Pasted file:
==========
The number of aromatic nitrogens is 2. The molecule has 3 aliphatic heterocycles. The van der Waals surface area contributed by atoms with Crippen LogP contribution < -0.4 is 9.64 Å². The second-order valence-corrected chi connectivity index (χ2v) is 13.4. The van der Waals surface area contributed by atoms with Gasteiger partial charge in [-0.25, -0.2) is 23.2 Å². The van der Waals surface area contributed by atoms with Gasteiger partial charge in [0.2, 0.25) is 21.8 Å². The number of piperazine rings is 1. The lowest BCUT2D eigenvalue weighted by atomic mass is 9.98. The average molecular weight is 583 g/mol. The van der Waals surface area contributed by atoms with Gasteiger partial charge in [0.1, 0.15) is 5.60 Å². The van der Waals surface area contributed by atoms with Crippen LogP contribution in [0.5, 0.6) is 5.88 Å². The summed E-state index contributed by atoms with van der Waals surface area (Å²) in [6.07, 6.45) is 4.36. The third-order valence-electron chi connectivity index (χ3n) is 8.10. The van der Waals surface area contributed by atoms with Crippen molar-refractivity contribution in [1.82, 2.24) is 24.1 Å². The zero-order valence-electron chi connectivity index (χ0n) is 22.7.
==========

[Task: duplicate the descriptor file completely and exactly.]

The number of aromatic nitrogens is 2. The molecule has 3 aliphatic heterocycles. The van der Waals surface area contributed by atoms with Crippen LogP contribution < -0.4 is 9.64 Å². The second-order valence-corrected chi connectivity index (χ2v) is 13.4. The van der Waals surface area contributed by atoms with Gasteiger partial charge in [-0.25, -0.2) is 23.2 Å². The van der Waals surface area contributed by atoms with Gasteiger partial charge in [0.2, 0.25) is 21.8 Å². The number of piperazine rings is 1. The lowest BCUT2D eigenvalue weighted by atomic mass is 9.98. The average molecular weight is 583 g/mol. The van der Waals surface area contributed by atoms with Gasteiger partial charge in [0.1, 0.15) is 5.60 Å². The van der Waals surface area contributed by atoms with Crippen LogP contribution in [0.5, 0.6) is 5.88 Å². The summed E-state index contributed by atoms with van der Waals surface area (Å²) in [6.07, 6.45) is 4.36. The third-order valence-electron chi connectivity index (χ3n) is 8.10. The van der Waals surface area contributed by atoms with Crippen molar-refractivity contribution in [1.82, 2.24) is 24.1 Å². The zero-order valence-electron chi connectivity index (χ0n) is 22.7.